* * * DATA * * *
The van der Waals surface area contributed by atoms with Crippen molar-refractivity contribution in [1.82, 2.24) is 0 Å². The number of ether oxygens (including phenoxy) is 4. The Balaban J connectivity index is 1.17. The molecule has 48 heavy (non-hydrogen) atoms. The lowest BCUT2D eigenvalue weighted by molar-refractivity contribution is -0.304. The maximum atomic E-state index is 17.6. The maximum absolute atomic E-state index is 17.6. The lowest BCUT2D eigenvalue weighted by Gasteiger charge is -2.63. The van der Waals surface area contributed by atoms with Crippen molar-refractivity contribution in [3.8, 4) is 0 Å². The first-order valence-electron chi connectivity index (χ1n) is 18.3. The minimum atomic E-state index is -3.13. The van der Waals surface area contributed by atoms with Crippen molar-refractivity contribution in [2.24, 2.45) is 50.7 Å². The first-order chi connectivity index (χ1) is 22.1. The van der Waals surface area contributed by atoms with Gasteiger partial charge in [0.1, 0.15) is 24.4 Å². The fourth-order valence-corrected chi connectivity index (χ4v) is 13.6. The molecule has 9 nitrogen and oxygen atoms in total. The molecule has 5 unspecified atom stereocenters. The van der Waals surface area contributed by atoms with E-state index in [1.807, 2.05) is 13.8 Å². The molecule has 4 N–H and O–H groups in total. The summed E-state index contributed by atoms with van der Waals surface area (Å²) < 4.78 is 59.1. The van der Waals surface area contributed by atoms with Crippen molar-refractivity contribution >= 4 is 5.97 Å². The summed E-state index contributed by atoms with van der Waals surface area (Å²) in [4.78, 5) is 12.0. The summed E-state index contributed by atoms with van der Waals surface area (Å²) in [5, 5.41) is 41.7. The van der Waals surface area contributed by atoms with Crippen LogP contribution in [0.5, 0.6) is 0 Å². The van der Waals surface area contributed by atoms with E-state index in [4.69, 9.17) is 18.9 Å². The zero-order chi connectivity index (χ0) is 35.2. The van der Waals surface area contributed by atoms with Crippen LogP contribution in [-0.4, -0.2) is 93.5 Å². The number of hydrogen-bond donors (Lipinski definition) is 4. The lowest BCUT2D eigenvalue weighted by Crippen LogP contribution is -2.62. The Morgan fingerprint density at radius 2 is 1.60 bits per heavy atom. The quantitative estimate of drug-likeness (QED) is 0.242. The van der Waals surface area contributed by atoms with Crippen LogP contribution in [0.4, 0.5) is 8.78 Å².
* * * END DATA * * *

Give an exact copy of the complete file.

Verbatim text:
The van der Waals surface area contributed by atoms with Crippen molar-refractivity contribution in [1.82, 2.24) is 0 Å². The number of ether oxygens (including phenoxy) is 4. The Balaban J connectivity index is 1.17. The molecule has 48 heavy (non-hydrogen) atoms. The lowest BCUT2D eigenvalue weighted by molar-refractivity contribution is -0.304. The maximum atomic E-state index is 17.6. The maximum absolute atomic E-state index is 17.6. The lowest BCUT2D eigenvalue weighted by Gasteiger charge is -2.63. The van der Waals surface area contributed by atoms with Crippen molar-refractivity contribution in [3.8, 4) is 0 Å². The first-order valence-electron chi connectivity index (χ1n) is 18.3. The minimum atomic E-state index is -3.13. The van der Waals surface area contributed by atoms with Crippen molar-refractivity contribution in [2.24, 2.45) is 50.7 Å². The first-order chi connectivity index (χ1) is 22.1. The van der Waals surface area contributed by atoms with Gasteiger partial charge in [0.1, 0.15) is 24.4 Å². The fourth-order valence-corrected chi connectivity index (χ4v) is 13.6. The molecule has 9 nitrogen and oxygen atoms in total. The molecule has 5 unspecified atom stereocenters. The van der Waals surface area contributed by atoms with E-state index in [1.807, 2.05) is 13.8 Å². The molecule has 4 N–H and O–H groups in total. The summed E-state index contributed by atoms with van der Waals surface area (Å²) < 4.78 is 59.1. The van der Waals surface area contributed by atoms with Crippen molar-refractivity contribution >= 4 is 5.97 Å². The summed E-state index contributed by atoms with van der Waals surface area (Å²) in [4.78, 5) is 12.0. The summed E-state index contributed by atoms with van der Waals surface area (Å²) in [5, 5.41) is 41.7. The van der Waals surface area contributed by atoms with Crippen LogP contribution in [0.5, 0.6) is 0 Å². The van der Waals surface area contributed by atoms with E-state index in [4.69, 9.17) is 18.9 Å². The zero-order chi connectivity index (χ0) is 35.2. The van der Waals surface area contributed by atoms with Crippen LogP contribution in [-0.4, -0.2) is 93.5 Å². The number of hydrogen-bond donors (Lipinski definition) is 4. The lowest BCUT2D eigenvalue weighted by Crippen LogP contribution is -2.62. The Morgan fingerprint density at radius 2 is 1.60 bits per heavy atom. The quantitative estimate of drug-likeness (QED) is 0.242. The van der Waals surface area contributed by atoms with Crippen LogP contribution in [0.4, 0.5) is 8.78 Å².